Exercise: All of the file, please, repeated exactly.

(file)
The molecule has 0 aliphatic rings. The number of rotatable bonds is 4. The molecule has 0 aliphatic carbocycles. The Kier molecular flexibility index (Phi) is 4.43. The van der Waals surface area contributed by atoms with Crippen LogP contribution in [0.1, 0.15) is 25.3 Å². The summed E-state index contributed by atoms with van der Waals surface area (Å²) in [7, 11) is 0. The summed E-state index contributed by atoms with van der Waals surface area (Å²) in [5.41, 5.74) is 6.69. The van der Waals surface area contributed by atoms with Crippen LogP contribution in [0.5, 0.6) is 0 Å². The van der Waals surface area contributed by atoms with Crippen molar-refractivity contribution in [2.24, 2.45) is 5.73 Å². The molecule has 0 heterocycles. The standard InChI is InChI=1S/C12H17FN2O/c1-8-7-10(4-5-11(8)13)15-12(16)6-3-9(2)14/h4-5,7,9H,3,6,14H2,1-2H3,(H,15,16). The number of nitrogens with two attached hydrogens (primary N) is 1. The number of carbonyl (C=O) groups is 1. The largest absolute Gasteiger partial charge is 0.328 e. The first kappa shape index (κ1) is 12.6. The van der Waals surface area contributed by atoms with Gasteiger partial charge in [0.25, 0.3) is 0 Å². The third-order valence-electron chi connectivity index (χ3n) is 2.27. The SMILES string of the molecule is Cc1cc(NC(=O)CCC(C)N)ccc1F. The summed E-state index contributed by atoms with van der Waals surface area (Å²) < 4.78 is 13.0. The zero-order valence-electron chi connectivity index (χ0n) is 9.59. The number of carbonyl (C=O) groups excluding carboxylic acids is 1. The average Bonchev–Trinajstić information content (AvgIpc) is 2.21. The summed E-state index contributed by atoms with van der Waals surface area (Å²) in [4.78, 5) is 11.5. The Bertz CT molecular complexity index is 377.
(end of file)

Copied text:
The molecule has 0 aliphatic rings. The number of rotatable bonds is 4. The molecule has 0 aliphatic carbocycles. The Kier molecular flexibility index (Phi) is 4.43. The van der Waals surface area contributed by atoms with Crippen LogP contribution in [0.1, 0.15) is 25.3 Å². The summed E-state index contributed by atoms with van der Waals surface area (Å²) in [7, 11) is 0. The summed E-state index contributed by atoms with van der Waals surface area (Å²) in [5.41, 5.74) is 6.69. The van der Waals surface area contributed by atoms with Crippen LogP contribution in [0.5, 0.6) is 0 Å². The van der Waals surface area contributed by atoms with Crippen molar-refractivity contribution in [2.24, 2.45) is 5.73 Å². The molecule has 0 heterocycles. The standard InChI is InChI=1S/C12H17FN2O/c1-8-7-10(4-5-11(8)13)15-12(16)6-3-9(2)14/h4-5,7,9H,3,6,14H2,1-2H3,(H,15,16). The number of nitrogens with two attached hydrogens (primary N) is 1. The number of carbonyl (C=O) groups is 1. The largest absolute Gasteiger partial charge is 0.328 e. The first kappa shape index (κ1) is 12.6. The van der Waals surface area contributed by atoms with Gasteiger partial charge in [0.25, 0.3) is 0 Å². The third-order valence-electron chi connectivity index (χ3n) is 2.27. The SMILES string of the molecule is Cc1cc(NC(=O)CCC(C)N)ccc1F. The summed E-state index contributed by atoms with van der Waals surface area (Å²) < 4.78 is 13.0. The zero-order valence-electron chi connectivity index (χ0n) is 9.59. The number of carbonyl (C=O) groups excluding carboxylic acids is 1. The average Bonchev–Trinajstić information content (AvgIpc) is 2.21. The summed E-state index contributed by atoms with van der Waals surface area (Å²) in [4.78, 5) is 11.5. The Bertz CT molecular complexity index is 377.